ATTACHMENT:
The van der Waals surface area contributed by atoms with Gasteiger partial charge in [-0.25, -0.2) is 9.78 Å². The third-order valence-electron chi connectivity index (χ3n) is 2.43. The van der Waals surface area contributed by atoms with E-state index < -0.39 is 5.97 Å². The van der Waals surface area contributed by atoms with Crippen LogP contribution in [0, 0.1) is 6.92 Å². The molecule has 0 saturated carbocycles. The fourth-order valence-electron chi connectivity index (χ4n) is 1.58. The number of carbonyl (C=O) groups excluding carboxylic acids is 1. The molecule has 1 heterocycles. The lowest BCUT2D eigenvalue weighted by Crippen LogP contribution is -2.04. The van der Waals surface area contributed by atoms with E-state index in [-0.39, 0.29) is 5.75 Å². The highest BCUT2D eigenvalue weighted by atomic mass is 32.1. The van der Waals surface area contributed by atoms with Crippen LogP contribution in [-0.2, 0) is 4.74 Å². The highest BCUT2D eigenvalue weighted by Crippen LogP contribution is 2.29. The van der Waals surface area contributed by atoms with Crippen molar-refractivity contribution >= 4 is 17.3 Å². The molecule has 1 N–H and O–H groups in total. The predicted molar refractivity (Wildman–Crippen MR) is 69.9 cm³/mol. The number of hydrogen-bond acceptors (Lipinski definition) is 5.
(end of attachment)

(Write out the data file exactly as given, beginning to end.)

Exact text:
The van der Waals surface area contributed by atoms with Gasteiger partial charge in [-0.25, -0.2) is 9.78 Å². The third-order valence-electron chi connectivity index (χ3n) is 2.43. The van der Waals surface area contributed by atoms with E-state index < -0.39 is 5.97 Å². The van der Waals surface area contributed by atoms with Crippen LogP contribution in [0, 0.1) is 6.92 Å². The molecule has 0 saturated carbocycles. The fourth-order valence-electron chi connectivity index (χ4n) is 1.58. The number of carbonyl (C=O) groups excluding carboxylic acids is 1. The molecule has 1 heterocycles. The lowest BCUT2D eigenvalue weighted by Crippen LogP contribution is -2.04. The van der Waals surface area contributed by atoms with E-state index in [-0.39, 0.29) is 5.75 Å². The highest BCUT2D eigenvalue weighted by atomic mass is 32.1. The van der Waals surface area contributed by atoms with Crippen LogP contribution in [-0.2, 0) is 4.74 Å². The highest BCUT2D eigenvalue weighted by Crippen LogP contribution is 2.29. The van der Waals surface area contributed by atoms with Crippen molar-refractivity contribution >= 4 is 17.3 Å². The molecule has 1 N–H and O–H groups in total. The predicted molar refractivity (Wildman–Crippen MR) is 69.9 cm³/mol. The number of hydrogen-bond acceptors (Lipinski definition) is 5.